4 Tips to Ready Yourself for Continued Remote Work

Amanda Palczynski | February 12, 2021

75% of Americans say their emotional state is about the same or better in 2021.

As we enter the middle of Q1 2021, avoiding burnout and self-care have been popular pillars of advice. Welcoming the New Year can be highly symbolic for most of us – it’s not uncommon to use the word “reset” while we take a deep breath and hope for better.

This blank-slate, start-fresh mentality, however, lacks a sense of action you can take and a presence you need to be impactful. And when it comes to work, connecting with the present moment is key to getting the most out of your day, in both satisfaction and productivity. After all, remote work is here to stay – projections indicate an 87% increase in remote workers by 2025.

With that, here are some tips for working from home and best practices for how to make the most out of remote work, allowing you to set up your day for success.

1. Get a pulse on your colleagues

A lack of communication with colleagues is a common pitfall for teams that continuously work in silos. With remote work and rising burnout – the “chronic workplace stress that has not been successfully managed” – it is common for us to spend more time fretting than working together to finish projects, deliverables, proposals, etc.

Just imagine that you get a rogue video call from a colleague with whom you’re not used to speaking. You probably think to yourself, “This must be a mistake, we never chat unless we’re having a meeting. I’m just going to ignore this one.”

Instead, imagine you answer the call. And then it’s instant – you feel the rush from seeing a face, making a connection. You laugh a little, even if it’s because you forgot what your hair looked like earlier that morning. You spend 15 minutes asking how they’re doing, how far along they are on a house project, or even share how your new puppy is adjusting.

You end the call and…you’re inexplicably smiling. It’s proven that our brains, specifically the emotion and behavior-ruling parts, lights up during face-to-face conversations. These kinds of quick status checks are beneficial for our emotional health. Simple interactions like these are the background music for immediate motivation and energy boosts, both of which sound like a great cure for the burnout we dread.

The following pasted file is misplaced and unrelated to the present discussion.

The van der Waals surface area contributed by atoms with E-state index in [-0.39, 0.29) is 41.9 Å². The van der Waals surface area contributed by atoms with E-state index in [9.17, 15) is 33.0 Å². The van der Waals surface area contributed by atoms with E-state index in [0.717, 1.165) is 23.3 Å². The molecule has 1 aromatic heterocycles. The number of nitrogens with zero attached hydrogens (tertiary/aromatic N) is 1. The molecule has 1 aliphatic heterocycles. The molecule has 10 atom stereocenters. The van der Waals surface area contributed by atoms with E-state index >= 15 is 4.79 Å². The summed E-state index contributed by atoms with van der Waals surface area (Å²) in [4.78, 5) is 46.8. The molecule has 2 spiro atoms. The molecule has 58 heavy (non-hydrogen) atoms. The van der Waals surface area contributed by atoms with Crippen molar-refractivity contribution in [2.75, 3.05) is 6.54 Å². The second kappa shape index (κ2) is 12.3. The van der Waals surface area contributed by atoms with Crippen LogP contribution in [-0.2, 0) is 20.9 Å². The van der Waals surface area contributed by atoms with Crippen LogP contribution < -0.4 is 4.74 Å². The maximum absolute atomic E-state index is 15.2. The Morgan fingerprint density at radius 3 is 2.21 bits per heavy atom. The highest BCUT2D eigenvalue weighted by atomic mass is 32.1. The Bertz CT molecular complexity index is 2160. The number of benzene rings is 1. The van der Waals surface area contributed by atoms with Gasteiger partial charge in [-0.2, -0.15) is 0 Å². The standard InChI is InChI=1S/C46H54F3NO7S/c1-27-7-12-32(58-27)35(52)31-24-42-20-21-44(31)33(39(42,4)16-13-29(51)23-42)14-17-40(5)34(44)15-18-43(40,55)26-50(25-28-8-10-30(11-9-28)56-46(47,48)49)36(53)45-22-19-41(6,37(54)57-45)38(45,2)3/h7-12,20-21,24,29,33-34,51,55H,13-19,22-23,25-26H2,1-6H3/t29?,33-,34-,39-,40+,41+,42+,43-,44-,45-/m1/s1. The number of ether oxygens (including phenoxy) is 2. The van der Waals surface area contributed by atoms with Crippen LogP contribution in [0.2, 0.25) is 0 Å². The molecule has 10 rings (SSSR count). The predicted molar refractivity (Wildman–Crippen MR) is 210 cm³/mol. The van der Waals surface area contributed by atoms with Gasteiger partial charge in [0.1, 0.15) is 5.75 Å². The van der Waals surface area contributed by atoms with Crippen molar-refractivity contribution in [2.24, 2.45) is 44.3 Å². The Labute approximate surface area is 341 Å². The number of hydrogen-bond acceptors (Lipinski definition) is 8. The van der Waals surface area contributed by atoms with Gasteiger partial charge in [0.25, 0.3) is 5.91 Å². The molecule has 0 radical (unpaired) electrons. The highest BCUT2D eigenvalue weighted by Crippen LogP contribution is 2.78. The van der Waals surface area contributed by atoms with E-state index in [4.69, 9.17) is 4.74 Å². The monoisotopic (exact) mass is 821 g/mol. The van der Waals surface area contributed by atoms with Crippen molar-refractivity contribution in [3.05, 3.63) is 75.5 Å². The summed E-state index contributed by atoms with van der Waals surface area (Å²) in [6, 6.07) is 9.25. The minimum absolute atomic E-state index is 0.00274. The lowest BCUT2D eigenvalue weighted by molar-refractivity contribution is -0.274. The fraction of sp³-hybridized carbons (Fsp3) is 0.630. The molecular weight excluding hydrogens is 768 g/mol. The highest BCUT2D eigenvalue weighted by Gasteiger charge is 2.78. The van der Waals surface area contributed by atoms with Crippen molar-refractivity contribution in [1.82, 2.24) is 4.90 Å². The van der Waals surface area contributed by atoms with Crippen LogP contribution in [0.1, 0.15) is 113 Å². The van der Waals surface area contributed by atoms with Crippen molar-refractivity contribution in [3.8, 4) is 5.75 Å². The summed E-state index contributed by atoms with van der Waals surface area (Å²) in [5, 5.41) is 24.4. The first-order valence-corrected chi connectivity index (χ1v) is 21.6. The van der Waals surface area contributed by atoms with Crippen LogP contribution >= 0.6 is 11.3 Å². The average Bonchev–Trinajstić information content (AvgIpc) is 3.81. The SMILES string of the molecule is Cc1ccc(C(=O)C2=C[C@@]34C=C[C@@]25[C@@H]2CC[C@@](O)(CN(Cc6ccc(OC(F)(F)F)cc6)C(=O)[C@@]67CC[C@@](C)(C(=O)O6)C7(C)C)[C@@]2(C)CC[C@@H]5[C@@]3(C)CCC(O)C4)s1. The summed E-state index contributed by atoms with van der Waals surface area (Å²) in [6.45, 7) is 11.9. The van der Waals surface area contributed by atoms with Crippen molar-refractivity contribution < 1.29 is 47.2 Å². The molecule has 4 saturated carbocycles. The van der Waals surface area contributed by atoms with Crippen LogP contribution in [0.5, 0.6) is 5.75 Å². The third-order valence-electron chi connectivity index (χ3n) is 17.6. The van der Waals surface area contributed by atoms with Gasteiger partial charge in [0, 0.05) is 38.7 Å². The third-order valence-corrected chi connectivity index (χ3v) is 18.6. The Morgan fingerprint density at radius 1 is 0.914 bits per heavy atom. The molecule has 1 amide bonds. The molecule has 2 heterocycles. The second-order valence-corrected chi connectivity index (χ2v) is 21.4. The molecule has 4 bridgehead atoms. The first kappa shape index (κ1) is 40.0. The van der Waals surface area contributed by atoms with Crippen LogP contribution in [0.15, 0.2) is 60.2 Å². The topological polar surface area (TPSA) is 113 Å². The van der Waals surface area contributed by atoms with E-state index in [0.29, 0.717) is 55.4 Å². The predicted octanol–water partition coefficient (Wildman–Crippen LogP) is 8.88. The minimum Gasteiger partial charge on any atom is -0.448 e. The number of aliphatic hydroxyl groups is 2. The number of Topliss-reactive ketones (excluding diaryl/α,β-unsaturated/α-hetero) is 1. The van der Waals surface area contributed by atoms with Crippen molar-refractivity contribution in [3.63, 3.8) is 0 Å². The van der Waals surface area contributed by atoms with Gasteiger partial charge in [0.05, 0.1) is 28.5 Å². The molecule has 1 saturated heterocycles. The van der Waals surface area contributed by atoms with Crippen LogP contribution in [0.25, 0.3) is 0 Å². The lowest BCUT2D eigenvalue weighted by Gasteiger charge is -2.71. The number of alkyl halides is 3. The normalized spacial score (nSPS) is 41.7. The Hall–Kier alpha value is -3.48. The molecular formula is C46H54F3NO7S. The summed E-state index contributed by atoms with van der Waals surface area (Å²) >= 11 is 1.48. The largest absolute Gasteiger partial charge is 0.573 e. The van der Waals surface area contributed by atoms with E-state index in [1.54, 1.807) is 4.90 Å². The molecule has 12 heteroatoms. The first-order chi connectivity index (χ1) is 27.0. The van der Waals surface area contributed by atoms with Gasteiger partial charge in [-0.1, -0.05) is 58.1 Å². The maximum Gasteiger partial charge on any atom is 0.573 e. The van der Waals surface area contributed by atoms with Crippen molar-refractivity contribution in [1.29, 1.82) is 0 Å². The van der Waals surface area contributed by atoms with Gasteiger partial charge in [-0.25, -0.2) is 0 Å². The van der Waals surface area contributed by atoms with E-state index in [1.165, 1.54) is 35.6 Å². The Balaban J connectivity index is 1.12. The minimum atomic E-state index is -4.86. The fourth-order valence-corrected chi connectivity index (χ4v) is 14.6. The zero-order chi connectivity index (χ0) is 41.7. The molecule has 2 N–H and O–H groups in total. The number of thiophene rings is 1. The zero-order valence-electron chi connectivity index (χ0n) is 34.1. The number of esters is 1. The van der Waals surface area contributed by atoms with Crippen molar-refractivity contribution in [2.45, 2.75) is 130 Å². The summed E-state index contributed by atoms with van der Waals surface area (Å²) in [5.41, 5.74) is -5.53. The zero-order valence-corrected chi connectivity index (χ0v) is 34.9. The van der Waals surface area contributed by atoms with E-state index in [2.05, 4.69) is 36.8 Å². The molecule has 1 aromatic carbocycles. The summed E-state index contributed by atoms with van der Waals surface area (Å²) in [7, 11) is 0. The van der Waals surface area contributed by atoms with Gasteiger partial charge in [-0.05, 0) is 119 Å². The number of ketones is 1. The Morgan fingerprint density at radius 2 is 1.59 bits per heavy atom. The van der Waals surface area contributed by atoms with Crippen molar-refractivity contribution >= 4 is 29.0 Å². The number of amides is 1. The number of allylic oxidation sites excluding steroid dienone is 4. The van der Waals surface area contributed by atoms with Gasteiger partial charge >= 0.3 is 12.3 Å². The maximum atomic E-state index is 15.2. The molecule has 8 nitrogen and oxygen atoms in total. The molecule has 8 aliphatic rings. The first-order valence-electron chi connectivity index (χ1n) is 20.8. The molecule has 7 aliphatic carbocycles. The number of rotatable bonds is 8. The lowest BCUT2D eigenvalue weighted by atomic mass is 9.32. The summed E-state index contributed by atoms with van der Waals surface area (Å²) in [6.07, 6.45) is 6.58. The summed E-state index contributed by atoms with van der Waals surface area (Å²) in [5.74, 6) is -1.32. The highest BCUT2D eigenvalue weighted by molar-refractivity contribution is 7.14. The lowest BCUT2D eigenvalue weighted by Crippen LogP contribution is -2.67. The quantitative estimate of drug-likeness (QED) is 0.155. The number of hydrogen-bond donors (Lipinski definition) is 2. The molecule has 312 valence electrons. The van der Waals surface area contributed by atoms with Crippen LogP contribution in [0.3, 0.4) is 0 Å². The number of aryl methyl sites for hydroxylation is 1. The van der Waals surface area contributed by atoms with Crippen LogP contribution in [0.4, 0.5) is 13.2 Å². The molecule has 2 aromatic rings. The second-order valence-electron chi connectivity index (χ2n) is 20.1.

2. Get your consistent dose of nature

With winter in full swing, it’s even more important to take time for fresh air. Even if you’re just grabbing your mail or walking your dog, you can easily spend a few more minutes breathing in the air, watching the snow fall (or the waves lap the shore, depending on where you reside). Not only does nature serve to be a perfect meditative space, hard-and-fast science backs up why nature is so darn good for you.

Indoor air quality tends to suffer in the winter months, as most people are deterred from ventilating their homes with fresh air. If you can incrementally increase your daily dose of nature, your immune system will thank you for the extra exposure to the natural spaces outside your home.

If you live in colder climates, one way to naturally improve your ventilation would be to decorate your home with indoor plants. That’s right, NASA conducted a study to prove that house-friendly plants, such as Dragon Trees and Peace Lilies, were good at removing harmful chemicals and indoor air pollutants emitted from common home items like paint and insulation.

3. Respect your routine disconnection

Let’s make a goal to migrate out of our bad habits of not properly taking care of ourselves during the day. Fueling your mental health begins with self-care, explicitly for your mind. And the best way to do this? Through manual disconnection.

It’s simple – step away from the screen. Just as healthy meals and sleep nourish and rejuvenate our bodies, a little away time from our inboxes and instant chats can help us recharge our minds. Simply block 30 minutes on your calendar and set a timer on your phone (or tell Siri/Alexa to do it, she won’t mind).

Even those most resistant to routines can appreciate the value of set time away from their workspace. You can even get creative on how to spend the time. When it’s time to return to your to-do list, respect the routine and reconnect.

4. Choose optimism

Mindset is purely a choice. As your self-awareness grows, choose optimism. Believe it or not, optimism is trending: 75% of Americans say their emotional state is about the same or better in 2021. The stat speaks for itself, but it’s illustrative proof that we’ve chosen to view our lives through a lens of gratitude. Many of us have spent time in deep reflection and have chosen to own what happiness means to each of us. 

We’ve crushed limiting beliefs around our ability to solve big-time problems, or what we think we deserve. We’ve learned to embrace the palette of human emotions – we realize “happy” won’t happen 24/7 but we know quicker ways to get there.

The switch is on and the answer is yes – yes you can, and yes you will. It’s time to be proud of the paths you’ve forged, because the good you’ve sought all along is going to chase you this time. You’ve chosen to be here, to be present, in your moment.

Looking for more tips?

Check out the additional resources below for simple tips for working from home you can implement today to be successful in a remote work environment:

About The Author

Amanda Palczynski is the Brand Program Manager at interviewstream. She is a perfectionist for accuracy; loves getting crafty with hand lettering and typography; and can speak strictly in quotes from The Office for any occasion.


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